In an unprecedented move, a southern Utah art gallery has decided to host an exhibit of paintings of mountains, leaving the international art scene in an uproar and prompting a severe backlash in the local community.
ARTNews magazine has called the exhibit “shocking,” noting that it “blurs the boundaries between art and total chaos.”
“I’m just not sure what they’re thinking,” said local resident and 36-year-old father Don Brick. “Any child can come in here and see this. I get that it’s art, but that doesn’t make it right. I don’t want my daughter to see this kind of smut.”
The gallery has defended its actions, citing artistic integrity and constitutional freedoms.
“While I admit that it doesn’t happen everyday, this is hardly the first time a gallery has hosted paintings of mountains,” said curator Juliet LaFevre. “Our job is to present art in its rawest form, not to cower under the societal pressures of a stodgy retirement community. Furthermore, it’s supposed to be provocative—it’s art for crying out loud—but it’s a far cry from pornography. Most of the mountains are at least partially obscured by tastefully-placed foliage or wildlife.”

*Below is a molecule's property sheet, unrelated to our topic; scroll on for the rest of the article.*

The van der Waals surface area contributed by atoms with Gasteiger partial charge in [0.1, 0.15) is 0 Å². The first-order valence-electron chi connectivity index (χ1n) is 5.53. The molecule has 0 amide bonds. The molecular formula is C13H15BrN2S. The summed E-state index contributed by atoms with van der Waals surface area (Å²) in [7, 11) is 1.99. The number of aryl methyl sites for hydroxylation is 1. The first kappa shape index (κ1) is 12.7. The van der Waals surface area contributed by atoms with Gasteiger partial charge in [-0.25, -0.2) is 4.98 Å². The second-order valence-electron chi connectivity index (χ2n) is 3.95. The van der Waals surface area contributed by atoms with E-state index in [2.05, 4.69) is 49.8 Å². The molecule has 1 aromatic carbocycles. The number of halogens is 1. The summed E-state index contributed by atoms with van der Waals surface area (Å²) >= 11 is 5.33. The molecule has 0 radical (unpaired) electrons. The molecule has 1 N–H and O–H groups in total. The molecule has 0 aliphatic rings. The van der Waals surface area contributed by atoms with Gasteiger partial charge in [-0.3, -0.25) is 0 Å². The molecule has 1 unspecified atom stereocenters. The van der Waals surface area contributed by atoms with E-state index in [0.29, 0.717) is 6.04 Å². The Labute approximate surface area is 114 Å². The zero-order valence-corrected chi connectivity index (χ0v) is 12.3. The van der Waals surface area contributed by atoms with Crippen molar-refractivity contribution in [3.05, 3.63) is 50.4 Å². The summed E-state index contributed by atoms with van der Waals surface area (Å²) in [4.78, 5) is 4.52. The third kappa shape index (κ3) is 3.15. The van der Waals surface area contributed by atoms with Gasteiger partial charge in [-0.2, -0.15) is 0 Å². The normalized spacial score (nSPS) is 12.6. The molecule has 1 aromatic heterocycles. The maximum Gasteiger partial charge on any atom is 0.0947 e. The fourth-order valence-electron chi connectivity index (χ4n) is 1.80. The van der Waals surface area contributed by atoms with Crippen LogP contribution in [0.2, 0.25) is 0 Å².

“This is an art gallery, not a titty show,” she added.
Hansen Brundle, an artist whose work is featured in the exhibit, says that it doesn’t matter to him whether people understand or accept his art so much as how it communicates with them.
“I’m not concerned about whether a viewer likes a piece. I only want to touch that viewer in a very private place,” he said. “Even children. I particularly want to touch children in a special, private place they may not even know they have yet. The younger, the better.”
“I remember being touched that way when I was only five,” he added. “I had no idea what was happening to me. It changed my life forever.”
“I think it’s incredible,” said local homemaker Bindy Lunt, 24. “I grew up in a very conservative atmosphere. I was only allowed to see Manzoni’s ‘Artist’s Shit’ or Andres Serrano’s ‘Piss Christ,’ or live performances of Hermann Nitsch’s ‘Orgien Mysterien Theatre’—you know, that kind of fluff. But my father would never have allowed this kind of thing under our roof. Over his dead body.”
“Heck, it wasn’t until college that I even saw my first mesa or plateau,” she added. “I never knew that mountains really look like that! It’s kind of hard to believe that we would have this sort of exhibit here. I found it to be both empowering and arousing. This area really is becoming more progressive.”
At press time, the gallery was under pressure by the City Council to deny admittance of minors to the exhibit and had already removed the condom dispensers and disco balls from its bathrooms.